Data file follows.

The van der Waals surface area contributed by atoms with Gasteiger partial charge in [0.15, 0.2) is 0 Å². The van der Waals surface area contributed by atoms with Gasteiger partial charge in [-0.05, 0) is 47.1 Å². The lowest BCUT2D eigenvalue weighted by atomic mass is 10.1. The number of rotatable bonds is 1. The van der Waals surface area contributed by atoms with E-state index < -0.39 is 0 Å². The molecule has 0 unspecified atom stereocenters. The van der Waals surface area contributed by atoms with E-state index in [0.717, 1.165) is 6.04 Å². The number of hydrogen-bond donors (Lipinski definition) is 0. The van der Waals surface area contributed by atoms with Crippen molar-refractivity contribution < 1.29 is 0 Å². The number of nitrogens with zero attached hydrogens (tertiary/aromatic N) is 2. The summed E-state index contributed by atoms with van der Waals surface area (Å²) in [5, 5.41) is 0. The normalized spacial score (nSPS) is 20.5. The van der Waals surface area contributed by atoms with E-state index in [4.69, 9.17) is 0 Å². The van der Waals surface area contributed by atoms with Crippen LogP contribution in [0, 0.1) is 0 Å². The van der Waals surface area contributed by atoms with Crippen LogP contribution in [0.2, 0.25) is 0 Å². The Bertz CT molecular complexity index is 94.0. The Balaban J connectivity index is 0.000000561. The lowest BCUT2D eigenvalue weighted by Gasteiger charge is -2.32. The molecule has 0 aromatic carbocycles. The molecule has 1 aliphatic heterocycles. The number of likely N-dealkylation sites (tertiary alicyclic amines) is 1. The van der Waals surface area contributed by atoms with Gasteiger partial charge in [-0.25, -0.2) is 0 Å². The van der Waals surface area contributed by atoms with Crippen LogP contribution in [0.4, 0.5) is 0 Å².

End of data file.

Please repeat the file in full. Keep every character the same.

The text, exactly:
The van der Waals surface area contributed by atoms with Gasteiger partial charge in [0.15, 0.2) is 0 Å². The van der Waals surface area contributed by atoms with Gasteiger partial charge in [-0.05, 0) is 47.1 Å². The lowest BCUT2D eigenvalue weighted by atomic mass is 10.1. The number of rotatable bonds is 1. The van der Waals surface area contributed by atoms with E-state index < -0.39 is 0 Å². The molecule has 0 unspecified atom stereocenters. The van der Waals surface area contributed by atoms with E-state index in [0.717, 1.165) is 6.04 Å². The number of hydrogen-bond donors (Lipinski definition) is 0. The van der Waals surface area contributed by atoms with Crippen molar-refractivity contribution < 1.29 is 0 Å². The number of nitrogens with zero attached hydrogens (tertiary/aromatic N) is 2. The summed E-state index contributed by atoms with van der Waals surface area (Å²) in [5, 5.41) is 0. The normalized spacial score (nSPS) is 20.5. The van der Waals surface area contributed by atoms with E-state index in [4.69, 9.17) is 0 Å². The van der Waals surface area contributed by atoms with Crippen LogP contribution in [0, 0.1) is 0 Å². The van der Waals surface area contributed by atoms with Crippen LogP contribution in [0.2, 0.25) is 0 Å². The Bertz CT molecular complexity index is 94.0. The Balaban J connectivity index is 0.000000561. The lowest BCUT2D eigenvalue weighted by Gasteiger charge is -2.32. The molecule has 0 aromatic carbocycles. The molecule has 1 aliphatic heterocycles. The number of likely N-dealkylation sites (tertiary alicyclic amines) is 1. The van der Waals surface area contributed by atoms with Gasteiger partial charge in [-0.25, -0.2) is 0 Å². The van der Waals surface area contributed by atoms with Crippen LogP contribution in [0.4, 0.5) is 0 Å².